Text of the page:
What a whirl wind of a few weeks. But by now I'm just ready to chop the things off and move on with life.
The decision to do the bilateral, was never that hard for me. My gut had been saying all along to just "double down". For obvious reasons of cancer coming back, cutting out the constant worry and also for symmetry. I don't want them to look different and have to deal with that my entire life. And for the family chart we figured out. Everyone who had singles - cancer came back and they lost their fight. Doubles are still living. Also, most people I have talked to, more people regret the lumpectomy/single mastectomy. I haven't talked to someone yet that regrets getting the mastectomy. (I'm sure there are, but I haven't met you). I'm a big believer in signs and the universe having my back. So I took that one as a big one. Case Solved.
So far what we know of now.
Oh, and the tumor will now be referred to as "Clawrilla" - hence it looks like an evil claw.
- My MRI shows I'm more like Stage 2. Since the tumor (Clawrilla) looks to be 2.2-2.5 cm. In between the size of a nickel and quarter. It is not symmetrical and has a tail, so I think the size is wonky anyways.
- Clawrilla is Estrogen and Progesterone Positive. Which is a good thing. It just shows what the cancer is feeding off of. Which is better to treat me after and later in life. Hormone therapy! yay!
- Clawrilla is HER2 negative. Also a good thing. Not as aggressive and lesser chances of needing chemo
- My MRI, 3D mammogram, and more ultrasounds show that my lymph nodes look pretty good and it doesn't look like it has spread. (but won't know for sure until after surgery)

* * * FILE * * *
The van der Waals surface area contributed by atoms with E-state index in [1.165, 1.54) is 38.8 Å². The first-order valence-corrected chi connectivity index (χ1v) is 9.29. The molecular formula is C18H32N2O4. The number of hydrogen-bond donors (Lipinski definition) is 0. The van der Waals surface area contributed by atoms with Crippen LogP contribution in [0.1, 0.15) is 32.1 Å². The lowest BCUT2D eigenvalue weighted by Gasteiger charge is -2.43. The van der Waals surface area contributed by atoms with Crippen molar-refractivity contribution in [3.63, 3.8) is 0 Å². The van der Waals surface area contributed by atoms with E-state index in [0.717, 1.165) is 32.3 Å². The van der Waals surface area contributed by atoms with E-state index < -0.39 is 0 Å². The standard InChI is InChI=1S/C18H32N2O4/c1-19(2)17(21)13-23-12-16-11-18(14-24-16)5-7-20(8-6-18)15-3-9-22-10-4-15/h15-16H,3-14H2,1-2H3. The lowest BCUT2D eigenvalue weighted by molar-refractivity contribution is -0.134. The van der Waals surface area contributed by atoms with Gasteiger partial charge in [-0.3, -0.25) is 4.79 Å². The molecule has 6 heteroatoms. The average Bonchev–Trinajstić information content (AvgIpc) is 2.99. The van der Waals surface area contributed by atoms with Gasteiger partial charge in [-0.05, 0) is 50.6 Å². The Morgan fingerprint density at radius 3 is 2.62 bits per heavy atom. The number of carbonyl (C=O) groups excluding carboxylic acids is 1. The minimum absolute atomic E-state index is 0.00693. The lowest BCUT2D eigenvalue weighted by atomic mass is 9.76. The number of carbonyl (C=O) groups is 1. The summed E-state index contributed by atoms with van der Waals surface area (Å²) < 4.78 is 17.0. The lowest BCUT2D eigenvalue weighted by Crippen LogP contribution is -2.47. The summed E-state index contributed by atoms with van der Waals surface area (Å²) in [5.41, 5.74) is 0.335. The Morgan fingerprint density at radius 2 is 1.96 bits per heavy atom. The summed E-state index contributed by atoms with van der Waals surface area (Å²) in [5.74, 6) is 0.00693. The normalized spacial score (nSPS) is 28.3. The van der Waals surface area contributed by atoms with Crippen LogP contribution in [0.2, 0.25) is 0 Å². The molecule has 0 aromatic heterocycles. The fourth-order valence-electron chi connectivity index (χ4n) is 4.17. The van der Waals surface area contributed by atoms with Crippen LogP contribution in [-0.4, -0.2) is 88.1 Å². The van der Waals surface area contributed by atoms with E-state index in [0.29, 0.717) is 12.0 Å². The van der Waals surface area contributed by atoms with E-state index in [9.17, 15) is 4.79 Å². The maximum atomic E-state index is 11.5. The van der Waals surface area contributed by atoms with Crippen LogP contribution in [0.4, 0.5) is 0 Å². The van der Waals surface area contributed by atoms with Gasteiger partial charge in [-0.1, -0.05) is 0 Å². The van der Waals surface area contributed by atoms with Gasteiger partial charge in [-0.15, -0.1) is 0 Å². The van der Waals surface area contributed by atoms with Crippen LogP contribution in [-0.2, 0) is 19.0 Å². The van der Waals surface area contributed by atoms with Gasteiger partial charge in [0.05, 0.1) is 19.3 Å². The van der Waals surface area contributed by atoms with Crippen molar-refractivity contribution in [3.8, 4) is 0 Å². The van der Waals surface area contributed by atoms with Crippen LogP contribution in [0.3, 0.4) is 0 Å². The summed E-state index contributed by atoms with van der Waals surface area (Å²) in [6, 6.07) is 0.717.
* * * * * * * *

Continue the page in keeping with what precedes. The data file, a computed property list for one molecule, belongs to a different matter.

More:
- Clawrilla is Grade 2 cancer. Not the innocent kind, not the agressive kind but in the middle.
- I have a big family history of breast and ovarian cancer (I'm actually the 10th in my family line)
So what does all this mean, it kind of means, I'm in the average/medium breast cancer that everyone gets. It isn't highly aggressive yet, but it also isn't brand spankin' new. All normal, well except my age, me being 30 puts me in the 1% group. In all honesty, I'd rather be in the other 1% that the rest of the US complains about.
And yes, I mentioned chemo, I won't know if I need chemo or radiation until after the surgery. After they check my lymph nodes and my full pathology report comes in.
Now for the right team. This is all a big decision. As I'm not that worried about this cancer right now, I'm more worried about it returning later in life...somewhere else. So I obviously want the right team to make sure that doesn't happen. And two, the right team that I trust and am happy to be around. After second, third, fourth, and even unwanted opinions from friends in the community, friends in the field, doctors, surgeons, people who have lived through this, etc. I figured since (you see me quoting this now) "It is early, treatable and doesn't look that bad," (knock on wood) I wanted comfort and trust to play a big role in my team. Yes if I had something more aggressive and abnormal I would be running to the best in the land. But from what I hear, I'm pretty normal - in the breast cancer world. (again knock on wood)
Some of the best advice I also got, was go with the best for right now, you can't plan for the unknown.
When it comes down to it, you have to do your own research, dig deep to understand what you have, research the best, research the worst, put all options on the table, be open minded....THEN GO WITH YOUR GUT.
Double Down with Jones on the 8th.
Hopeful for the win and to never return!
Tata sweet Tatas.